CUOMO: Not really. You don't what. You're putting them at the end of this laundry list that everything you want first, but not your priority.

JORDAN: The Labrador bill deals with the DACA individuals in the appropriate way. But it says while you're doing that and before you do that, secure the border which was fundamentally the focus of the 2016 election.

CUOMO: But was that done on a good faith basis? You don't think that there was an effort during the election to make people who come in here illegally monsters? This report that just came out --

JORDAN: No, of course not. We want to welcome --

CUOMO: How do you explain this report, congressman?

JORDAN: We're the greatest country in the world. We welcome people from everywhere.

CUOMO: but you make it sound like they have a 50/50 chance to be terrorists.

JORDAN: they've got to do it legally. And what I'm saying is when we're going to deal with these individuals who came here as children, we need to do it in a way that is consistent with the campaign and consistent with securing our border.

CUOMO: Those are campaign promises that are now being pulled back by people in the White House themselves. And maybe --

JORDAN: I think we should keep our promise. I think we should keep our word.

CUOMO: I understand, but --

JORDAN: I think the voters expect that as well, so let's do it and take care of these individuals who came here. But let's do it in that order.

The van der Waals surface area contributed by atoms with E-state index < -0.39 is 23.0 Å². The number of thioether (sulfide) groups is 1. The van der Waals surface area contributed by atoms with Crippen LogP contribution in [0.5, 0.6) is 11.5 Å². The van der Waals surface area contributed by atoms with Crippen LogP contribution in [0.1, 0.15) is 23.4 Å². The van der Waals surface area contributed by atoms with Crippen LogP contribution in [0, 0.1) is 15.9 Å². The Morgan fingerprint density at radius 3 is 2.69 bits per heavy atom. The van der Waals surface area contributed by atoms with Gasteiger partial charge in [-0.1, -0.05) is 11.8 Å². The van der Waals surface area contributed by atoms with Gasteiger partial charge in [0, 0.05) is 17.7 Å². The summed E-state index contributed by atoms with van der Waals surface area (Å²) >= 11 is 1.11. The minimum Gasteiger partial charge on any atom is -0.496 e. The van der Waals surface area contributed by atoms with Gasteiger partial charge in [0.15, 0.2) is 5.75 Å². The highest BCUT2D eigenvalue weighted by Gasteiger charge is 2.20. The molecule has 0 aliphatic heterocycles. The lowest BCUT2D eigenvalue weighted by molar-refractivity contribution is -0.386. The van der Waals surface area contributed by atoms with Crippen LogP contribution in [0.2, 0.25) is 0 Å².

CUOMO: We'll end on this. Of all the things that we've been discussing here in terms of what people want, nothing pulls higher, nothing pulls higher than save these people who are the Dreamers. Save these people. They don't deserve to get thrown out. Even within your own party, three out of four Republicans say do them the right way.

JORDAN: We're not against that but we're for securing the border first.

CUOMO: But that's not what happens in the polls. So priorities matter. Those are the choices. And as always, you'll be judged at the polls. But Congressman, thank you. I know you're not 100 percent, but you're always more than I can handle. Thank you for being with me on the show.

JORDAN: You bet, Chris. Thanks for having me.

CUOMO: All right. So, we've heard from a key Democrat. We've heard from a key Republican. You get where their heads are in the moment. Now we can debate. We'll have back Matt Schlapp and Ana Navarro and they will give us the best sense on which side is making the most sense, next.


[21:48:30] CUOMO: Now we've heard from both sides. Now we can have a proper debate. Ana and Matt are back with me now. And just to reset, there is new information, and I think it's very critical, all right? Chief of Staff General John Kelly. This question of did the president really mean that? Was Trump running on a little bit of a bogus promise just to make himself different, just to pump people up? And everyone said, no, no, no. Listen to what John Kelly said today.

(BEGIN VIDEO CLIP) KELLY: He's very definitely changed his attitudes towards the DACA issue and even the wall. He has evolved in the way he's looked at things. Campaign to governing are two different things, and this president is very, very flexible in terms of what is within the realm of the possible.


CUOMO: So what is all of this $18 billion for a new wall all the way down? That's not even what the border people are asking for who patrol and secure it. Is Kelly right, Matt? Has he evolved, and so should everybody else, then, on your side.

SCHLAPP: Well, I mean I might quibble with some of the general's words. I definitely think that when somebody who hasn't had any federal government experience gets into the federal government, there's no question you're taking your crash course in this.